Located on the Gulf side of the island, this campground is paved with gravel, making it a good spot for RVs (up to 71 feet in length) and pop ups....
Mirror mirror on the wall, which campsite is the smallest, cutest and coziest of them all? Why Bayside Campground of course! With only eight sites...
Bahia Honda Key is home to one of Florida’s southernmost state parks. The channel between the old and new Bahia Honda bridges is one of the deepest natural channels in the Florida Keys. The subtropical climate throughout the Florida Keys has created a natural environment found nowhere else in the continental U.S. Many plants and animals in the park are rare and unusual, including marine plant and animal species of Caribbean origin.
The park has one of the largest remaining stands of the threatened silver palms. Specimens of the silver palm and the yellow satinwood, found in the park, have been certified as national champion trees. The rare, small-flowered lily thorn may also be found in the park.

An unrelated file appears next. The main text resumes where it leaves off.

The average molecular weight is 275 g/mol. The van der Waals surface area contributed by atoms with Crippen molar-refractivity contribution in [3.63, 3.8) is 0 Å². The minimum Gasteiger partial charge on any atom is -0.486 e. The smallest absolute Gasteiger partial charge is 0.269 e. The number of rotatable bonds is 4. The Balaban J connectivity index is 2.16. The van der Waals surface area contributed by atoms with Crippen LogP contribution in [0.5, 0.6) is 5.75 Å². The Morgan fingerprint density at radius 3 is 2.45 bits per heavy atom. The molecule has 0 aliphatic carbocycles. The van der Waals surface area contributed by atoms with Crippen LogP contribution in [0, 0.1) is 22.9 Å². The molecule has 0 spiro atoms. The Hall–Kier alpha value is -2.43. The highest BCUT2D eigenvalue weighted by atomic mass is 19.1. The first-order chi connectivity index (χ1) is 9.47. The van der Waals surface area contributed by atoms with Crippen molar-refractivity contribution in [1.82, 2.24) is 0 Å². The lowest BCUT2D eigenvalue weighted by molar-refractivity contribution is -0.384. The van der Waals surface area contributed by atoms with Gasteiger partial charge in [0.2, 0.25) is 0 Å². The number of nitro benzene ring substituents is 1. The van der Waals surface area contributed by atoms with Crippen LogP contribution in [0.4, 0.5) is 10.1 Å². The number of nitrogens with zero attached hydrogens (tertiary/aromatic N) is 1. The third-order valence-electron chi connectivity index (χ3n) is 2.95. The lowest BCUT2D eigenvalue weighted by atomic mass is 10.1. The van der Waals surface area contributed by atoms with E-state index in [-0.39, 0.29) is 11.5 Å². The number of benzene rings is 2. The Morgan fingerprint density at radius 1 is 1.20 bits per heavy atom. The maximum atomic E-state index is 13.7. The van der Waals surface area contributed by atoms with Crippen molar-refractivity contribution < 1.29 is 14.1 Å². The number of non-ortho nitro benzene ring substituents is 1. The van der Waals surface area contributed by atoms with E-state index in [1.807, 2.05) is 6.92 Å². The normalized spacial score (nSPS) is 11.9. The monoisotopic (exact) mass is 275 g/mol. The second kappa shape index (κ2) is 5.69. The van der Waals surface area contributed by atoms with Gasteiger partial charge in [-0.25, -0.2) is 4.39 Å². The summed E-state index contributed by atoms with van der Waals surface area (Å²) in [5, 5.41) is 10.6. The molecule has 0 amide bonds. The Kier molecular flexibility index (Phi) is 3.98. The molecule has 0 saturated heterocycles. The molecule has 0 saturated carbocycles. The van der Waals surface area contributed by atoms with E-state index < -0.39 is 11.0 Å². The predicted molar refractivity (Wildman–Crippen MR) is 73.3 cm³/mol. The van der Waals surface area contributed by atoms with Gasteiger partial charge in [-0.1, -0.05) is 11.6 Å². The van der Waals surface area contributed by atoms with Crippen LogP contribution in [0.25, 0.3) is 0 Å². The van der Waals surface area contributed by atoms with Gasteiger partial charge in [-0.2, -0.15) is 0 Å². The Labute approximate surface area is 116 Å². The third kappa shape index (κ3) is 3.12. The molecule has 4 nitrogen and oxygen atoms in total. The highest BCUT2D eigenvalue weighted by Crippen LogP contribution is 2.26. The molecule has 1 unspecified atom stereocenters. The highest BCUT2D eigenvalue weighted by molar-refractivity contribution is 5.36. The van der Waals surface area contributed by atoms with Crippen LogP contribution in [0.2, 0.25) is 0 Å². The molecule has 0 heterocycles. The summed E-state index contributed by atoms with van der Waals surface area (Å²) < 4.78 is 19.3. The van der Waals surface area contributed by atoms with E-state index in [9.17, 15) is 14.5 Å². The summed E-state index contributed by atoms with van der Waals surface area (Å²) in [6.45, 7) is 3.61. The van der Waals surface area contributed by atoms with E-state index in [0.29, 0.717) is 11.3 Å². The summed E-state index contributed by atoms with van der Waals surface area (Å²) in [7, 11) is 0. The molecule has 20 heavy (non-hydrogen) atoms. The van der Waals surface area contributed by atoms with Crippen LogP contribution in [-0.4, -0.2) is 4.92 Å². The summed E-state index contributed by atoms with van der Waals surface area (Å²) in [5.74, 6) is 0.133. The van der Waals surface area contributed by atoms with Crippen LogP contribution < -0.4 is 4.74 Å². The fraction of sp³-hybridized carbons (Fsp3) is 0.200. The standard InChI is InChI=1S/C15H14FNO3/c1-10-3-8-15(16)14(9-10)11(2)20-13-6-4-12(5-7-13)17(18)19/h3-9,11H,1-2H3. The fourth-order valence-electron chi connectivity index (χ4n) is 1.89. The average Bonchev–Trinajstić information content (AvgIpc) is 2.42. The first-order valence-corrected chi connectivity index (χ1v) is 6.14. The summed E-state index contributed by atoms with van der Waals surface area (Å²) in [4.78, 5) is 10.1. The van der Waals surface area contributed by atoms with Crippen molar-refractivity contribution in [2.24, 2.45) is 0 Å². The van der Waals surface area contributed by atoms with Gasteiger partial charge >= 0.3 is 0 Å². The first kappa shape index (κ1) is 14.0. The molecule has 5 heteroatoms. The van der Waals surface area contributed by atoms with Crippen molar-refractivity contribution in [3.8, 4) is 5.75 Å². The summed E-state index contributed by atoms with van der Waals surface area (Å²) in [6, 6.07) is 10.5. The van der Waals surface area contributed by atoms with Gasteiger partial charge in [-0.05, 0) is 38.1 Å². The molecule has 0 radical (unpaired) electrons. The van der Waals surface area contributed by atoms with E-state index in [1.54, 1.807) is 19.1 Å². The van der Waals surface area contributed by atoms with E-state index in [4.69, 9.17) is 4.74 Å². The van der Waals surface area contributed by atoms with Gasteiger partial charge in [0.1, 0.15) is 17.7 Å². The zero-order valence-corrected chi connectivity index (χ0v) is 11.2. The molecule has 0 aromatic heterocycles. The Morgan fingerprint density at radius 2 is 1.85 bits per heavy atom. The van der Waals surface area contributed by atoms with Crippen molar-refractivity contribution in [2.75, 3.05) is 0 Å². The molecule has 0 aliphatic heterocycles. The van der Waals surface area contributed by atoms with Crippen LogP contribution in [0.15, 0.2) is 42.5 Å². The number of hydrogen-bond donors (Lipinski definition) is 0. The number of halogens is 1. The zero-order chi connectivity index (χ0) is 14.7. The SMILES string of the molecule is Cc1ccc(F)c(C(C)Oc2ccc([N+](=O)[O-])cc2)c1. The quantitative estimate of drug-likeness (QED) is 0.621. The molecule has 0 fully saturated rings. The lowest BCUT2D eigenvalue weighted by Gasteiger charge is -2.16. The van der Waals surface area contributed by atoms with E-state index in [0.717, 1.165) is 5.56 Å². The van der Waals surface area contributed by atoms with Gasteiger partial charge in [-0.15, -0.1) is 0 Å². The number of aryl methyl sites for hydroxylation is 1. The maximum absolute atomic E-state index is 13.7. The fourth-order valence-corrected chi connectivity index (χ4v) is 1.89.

The geological formation of Bahia Honda is Key Largo limestone. It is derived from a pre-historic coral reef similar to the present day living reefs off the Keys. Because of a drop in sea level several thousand years ago, portions of this ancient
reef emerged from the sea, forming islands. Bahia Honda is the southernmost key where the formation is exposed.
In more modern times, the park was part of Henry Flagler’s East Coast Railway holdings. The railroad remains were converted into what is known today as U.S. Highway 1. Presently, the Old Bahia Honda Bridge serves as a reminder
of Flagler’s dream. A section of the old bridge offers visitors a panoramic view of the island and surrounding waters.
Since the initial aquisition of the first 13 acres of the park in 1961, Bahia Honda has become well- known as a recreational treasure.